Human Rights |

In Iraq, burial of unidentified bodies renews calls for investigation

By Faris al-Omran

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Fighters from Iran-backed Iraqi militia Harakat al-Nujaba are seen on July 24th on the outskirts of Baghdad in this photo, posted online by the militia.

Iraqi rights groups have said they hope efforts will continue to identify the bodies discovered in various parts of Babil province after dozens were buried this week, including those of women and children.

The issue of their fate cannot be buried along with the victims, they said, calling for the government to continue to work on identifying both the victims and perpetrators, and urging family members of the missing to come forward.

The unidentified bodies buried over the weekend "have been found over the last three years in different parts of Babil province", said Ali al-Bayati, spokesman for Iraq's Independent High Commission for Human Rights.

They had been deposited with Babil's Forensic Medicine Department before a charitable organisation received them on Saturday (August 10th) and buried them in a cemetery in Karbala province, he said in a statement.

"DNA testing has been carried out on the remains, and they were buried according to the law," al-Bayati said.

"A committee of the concerned authorities in Babil province has been set up to follow the developments in the matter," he said, and the Independent High Commission for Human Rights "will follow up with that committee".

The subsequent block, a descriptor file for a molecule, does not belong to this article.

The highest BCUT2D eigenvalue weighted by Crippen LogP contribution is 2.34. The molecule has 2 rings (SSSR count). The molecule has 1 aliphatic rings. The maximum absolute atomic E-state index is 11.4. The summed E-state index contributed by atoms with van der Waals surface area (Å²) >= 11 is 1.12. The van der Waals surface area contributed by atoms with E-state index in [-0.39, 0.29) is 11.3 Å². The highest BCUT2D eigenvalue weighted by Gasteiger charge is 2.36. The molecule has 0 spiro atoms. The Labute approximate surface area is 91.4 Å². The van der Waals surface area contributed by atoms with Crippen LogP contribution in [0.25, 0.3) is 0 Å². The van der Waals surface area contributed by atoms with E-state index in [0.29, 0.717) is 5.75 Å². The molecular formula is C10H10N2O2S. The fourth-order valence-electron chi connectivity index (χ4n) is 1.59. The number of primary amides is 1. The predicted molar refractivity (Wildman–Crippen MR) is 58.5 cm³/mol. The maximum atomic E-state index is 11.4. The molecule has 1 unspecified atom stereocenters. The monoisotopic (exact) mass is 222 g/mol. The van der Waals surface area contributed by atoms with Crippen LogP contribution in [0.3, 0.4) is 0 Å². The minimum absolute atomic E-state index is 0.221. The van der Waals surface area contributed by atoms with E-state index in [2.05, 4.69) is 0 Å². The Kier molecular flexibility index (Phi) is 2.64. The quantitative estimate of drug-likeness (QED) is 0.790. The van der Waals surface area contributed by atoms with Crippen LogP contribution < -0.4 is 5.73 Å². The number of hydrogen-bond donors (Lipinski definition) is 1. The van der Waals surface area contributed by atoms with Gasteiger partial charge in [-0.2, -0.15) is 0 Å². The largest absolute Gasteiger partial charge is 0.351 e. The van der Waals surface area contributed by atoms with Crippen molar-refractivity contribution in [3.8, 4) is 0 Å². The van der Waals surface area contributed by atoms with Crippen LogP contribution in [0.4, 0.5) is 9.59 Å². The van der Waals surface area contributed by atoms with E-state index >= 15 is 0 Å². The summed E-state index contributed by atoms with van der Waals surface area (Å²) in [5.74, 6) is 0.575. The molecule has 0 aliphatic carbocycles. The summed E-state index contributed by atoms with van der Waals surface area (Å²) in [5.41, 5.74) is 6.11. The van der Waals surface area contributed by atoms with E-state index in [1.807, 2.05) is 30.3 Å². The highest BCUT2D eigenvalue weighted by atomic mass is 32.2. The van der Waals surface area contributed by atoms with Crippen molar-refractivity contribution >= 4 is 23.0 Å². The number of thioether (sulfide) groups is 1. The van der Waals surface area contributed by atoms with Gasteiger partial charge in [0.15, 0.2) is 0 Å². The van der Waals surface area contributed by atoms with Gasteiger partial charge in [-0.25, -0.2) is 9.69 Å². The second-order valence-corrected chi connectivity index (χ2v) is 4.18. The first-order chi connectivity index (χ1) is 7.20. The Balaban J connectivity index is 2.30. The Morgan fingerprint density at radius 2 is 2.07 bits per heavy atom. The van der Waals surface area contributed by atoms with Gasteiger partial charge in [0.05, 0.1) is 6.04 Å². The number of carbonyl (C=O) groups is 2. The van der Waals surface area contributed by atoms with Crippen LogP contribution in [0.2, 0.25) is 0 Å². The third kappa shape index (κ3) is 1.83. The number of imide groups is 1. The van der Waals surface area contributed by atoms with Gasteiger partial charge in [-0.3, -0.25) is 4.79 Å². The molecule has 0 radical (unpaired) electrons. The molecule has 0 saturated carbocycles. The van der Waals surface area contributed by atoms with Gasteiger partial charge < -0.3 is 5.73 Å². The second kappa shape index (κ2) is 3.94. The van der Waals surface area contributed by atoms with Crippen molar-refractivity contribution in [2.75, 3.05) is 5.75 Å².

Ninawa tribal spokesman Sheikh Muzahim al-Huweit told Diyaruna on Tuesday that 31 bodies have been buried, according to public accounts.

None of the bodies have been identified, he said, with the exception of one -- an Iraqi man named as Mohammed Hamed Ghaith.

"The bodies included women and children, most probably from areas in northern Babil, most notably Jarf al-Sakhr, and from other provinces such as Ninawa and Anbar," he said.

He said it was likely the victims had been targeted by Iran-backed Iraqi militias.

Militias suspected in slayings

"During the war against the 'Islamic State of Iraq and Syria' (ISIS) and after it, the militias abducted large numbers of citizens from Jarf al-Sakhr as well as from al-Razaza (Anbar) and the Ninawa Plain," al-Huweit said.

They were transferred to secret prisons run by these militias, he said, including one operated by Iran-aligned Kataib Hizbullah in the Jarf al-Sakhr area.

Some of those who went missing are believed to have been assassinated at different times, he said, noting that the discovery of the bodies "gives an indication that these militias have committed many massacres against civilians".

"We have information indicating that some of them may be buried in mass graves in the area of ​​Jarf al-Sakhr, but we do not know how many or the exact location of these graves," al-Huweit said.

In a Monday statement, Independent High Commission for Human Rights member Thamir al-Shammari called for "an investigation to uncover the circumstances, the fate, and the facts pertaining to these bodies".

The al-Qarar al-Iraqi coalition meanwhile urged the government to "open an investigation into the reasons for the loss of these lives".

It is necessary to find out "who are the criminals who carry out these massacres away from the control of the state and the law", the coalition said in a statement.

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